10. Kubo, I.; Kinst-Hori, I.; Ishiguro, K.; Chaudhuri, S.K.; Sanchez, Y.; Oruga, T. Tyrosinase inhibitory flavonoids from Heterotheca inuloides and their structural functions. Bioorg. Med. Chem. Lett. 1994, 4, 1443–1446. [Google Scholar] [CrossRef]
  11. Kermasha, S.; Bao, H.; Bisakowski, B. Biocatalysis of tyrosinase using catechin as substrate in selected organic solvent media. J. Mol. Catal. B Enzym. 2001, 11, 929–938. [Google Scholar] [CrossRef]
  12. Badria, F.A.; El-Gayyar, M.A. A new type of tyrosinase inhibitors from natural products as potential treat- ments for hyperpigmentation. Bollottino Chim. Farm. 2001, 140, 267–271. [Google Scholar]
  13. Sparavigna, A.; Tenconi, B.; Deponti, I.; Scarci, F.; Caserini, M. An innovative concept gel to prevent skin aging. J. Cosmet. Dermatol. Sci. Appl. 2013, 3, 271–280. [Google Scholar] [CrossRef]
  14. Tavares da Mota, G.S.; Arantes, A.B.; Sacchetti, G.; Spannoletti, A.; Ziosi, P.; Scalambra, E.; Vertuani, S.; Manfredini, S. Antioxidant activity of cosmetic formulations based on novel extracts from seeds of Brazilian Araucaria angustifolia (Bertoll) Kuntze. J. Cosmet. Dermatol. Sci. Appl. 2014, 4, 190–202. [Google Scholar]
  15. Sima, V.H.; Patris, S.; Aydogmus, Z.; Sarakbi, A.; Sandulescu, R.; Kauffmann, J.M. Tyrosinase immobilized magnetic nanobeads for the amperometric assay of enzyme inhibitors: Application to the skin whitening agents. Talanta 2011, 83, 980–987. [Google Scholar] [CrossRef] [PubMed]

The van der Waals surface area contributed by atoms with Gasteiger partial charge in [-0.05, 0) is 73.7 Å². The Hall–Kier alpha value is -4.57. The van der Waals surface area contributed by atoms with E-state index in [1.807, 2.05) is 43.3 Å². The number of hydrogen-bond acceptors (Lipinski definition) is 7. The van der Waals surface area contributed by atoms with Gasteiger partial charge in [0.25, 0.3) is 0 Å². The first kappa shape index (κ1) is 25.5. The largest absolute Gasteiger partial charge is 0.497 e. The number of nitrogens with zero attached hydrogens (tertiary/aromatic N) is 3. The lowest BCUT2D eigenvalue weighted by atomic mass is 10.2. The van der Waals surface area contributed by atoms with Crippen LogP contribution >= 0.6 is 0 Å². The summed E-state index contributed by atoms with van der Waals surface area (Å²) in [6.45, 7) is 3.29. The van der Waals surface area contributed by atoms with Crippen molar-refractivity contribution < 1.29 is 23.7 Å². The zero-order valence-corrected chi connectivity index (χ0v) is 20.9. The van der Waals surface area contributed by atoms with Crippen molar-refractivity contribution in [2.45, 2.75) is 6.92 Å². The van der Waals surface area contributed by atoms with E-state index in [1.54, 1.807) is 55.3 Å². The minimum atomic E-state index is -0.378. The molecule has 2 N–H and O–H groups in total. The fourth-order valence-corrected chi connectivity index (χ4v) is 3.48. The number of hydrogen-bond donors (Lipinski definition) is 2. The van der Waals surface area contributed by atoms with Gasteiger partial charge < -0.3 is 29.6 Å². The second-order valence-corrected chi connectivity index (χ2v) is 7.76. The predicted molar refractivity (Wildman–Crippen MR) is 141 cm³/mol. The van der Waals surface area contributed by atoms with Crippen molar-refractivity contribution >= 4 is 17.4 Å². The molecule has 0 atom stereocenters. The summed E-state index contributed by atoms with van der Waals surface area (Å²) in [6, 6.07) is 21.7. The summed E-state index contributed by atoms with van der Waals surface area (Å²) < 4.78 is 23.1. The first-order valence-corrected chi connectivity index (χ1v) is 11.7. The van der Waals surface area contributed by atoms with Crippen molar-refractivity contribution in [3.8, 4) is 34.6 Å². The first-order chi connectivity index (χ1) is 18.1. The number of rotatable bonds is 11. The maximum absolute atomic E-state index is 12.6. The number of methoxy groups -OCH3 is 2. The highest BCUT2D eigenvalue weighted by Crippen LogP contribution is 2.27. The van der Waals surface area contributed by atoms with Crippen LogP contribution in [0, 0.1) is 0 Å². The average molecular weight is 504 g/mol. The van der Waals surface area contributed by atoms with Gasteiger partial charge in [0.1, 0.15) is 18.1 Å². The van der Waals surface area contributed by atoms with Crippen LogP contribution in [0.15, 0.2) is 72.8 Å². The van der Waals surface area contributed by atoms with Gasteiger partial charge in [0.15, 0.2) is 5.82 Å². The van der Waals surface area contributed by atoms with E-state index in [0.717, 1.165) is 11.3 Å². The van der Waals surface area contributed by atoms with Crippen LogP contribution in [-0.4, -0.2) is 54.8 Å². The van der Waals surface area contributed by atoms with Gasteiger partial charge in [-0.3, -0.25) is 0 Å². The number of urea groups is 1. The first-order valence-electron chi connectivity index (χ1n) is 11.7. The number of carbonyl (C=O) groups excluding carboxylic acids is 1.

16. Chen, W.C.; Tseng, T.S.; Hisiao, N.W.; Lin, Y.L.; Wen, Z.H.; Tsai, C.C.; Lee, Y.C.; Lin, H.H.; Tsai, K.C. Discovering of highly potent tyrosinase inhibitor, T1, with significant anti-melanogenesis ability by zebrafish in vivo assay and computational molecular modeling. Sci. Rep. 2015, 10, 1–8. [Google Scholar]
  17. Xia, N.; Zhang, L.; Feng, Q.; Deng, D.; Sun, X.; Liu, L. Amplified voltammetric detection of tyrosinase and its activity with dopamine-gold nanoparticles as redox probes. Int. J. Electrochem. 2013, 8, 5487–5495. [Google Scholar]
  18. Rodríguez-Sevilla, E.; María-Teresa, R.S.; Romero-Romo, M.; Ibarra-Escutia, P.; Palomar-Pardavé, M. Electrochemical quantification of the antioxidant capacity of medicinal plants using biosensors. Sensors 2014, 14, 14423–14439. [Google Scholar] [CrossRef] [PubMed]
  19. He, Y.; Yang, X.; Han, Q.; Zheng, J. The investigation of electrochemistry behaviors of tyrosinase based on directly electrodeposited graphene on choline–gold nanoparticals. Preprints 2017, 22, 1047. [Google Scholar]
  20. Klopper, R.R.; Chatelain, C.; Banninger, V.; Habashi, C.; Steyn, H.M.; De Wet, B.C.; Arnold, T.H.; Gautier, L.; Smith, G.F.; Spichiger, R. Checklist of the Flowering Plants of Sub-Saharan Africa. An Index of Accepted Names and Synonyms; Southern African Botanical Diversity Network: Pretoria, South Africa, 2006. [Google Scholar]
  21. Vladimir-Knežević, S.; Blažeković, B.; Kindl, M.; Vladić, J.; Lower-Nedza, A.D.; Brantner, A.H. Acetylcholinesterase inhibitory, antioxidant and phytochemical properties of selected medicinal plants of the Lamiaceae family. Molecules 2014, 9, 767–782. [Google Scholar] [CrossRef] [PubMed]
  22. Aristov, A.; Habekost, A. Cyclic voltammetry—A versatile electrochemical method investigating electron transfer process. World J. Chem. Educ. 2015, 3, 115–119. [Google Scholar]
  23. Ozer, O.; Mutlu, B.; Kivcak, B. Antityrosinase activity of some plant extracts and formulations containing ellagic acid. Pharm. Biol. 2007, 45, 519–524. [Google Scholar] [CrossRef]
  24. Popoola, O.; Marnewich, J.L.; Rautenbach, F.; Ameer, F.; Iwuoha, E.I.; Hussein, A.A. Inhibition of oxidative stress and skin aging-related enzymes by prenylated chalcones and other flavonoids from Helichrysum teretifolium. Molecules 2015, 20, 7143–7155. [Google Scholar] [CrossRef] [PubMed]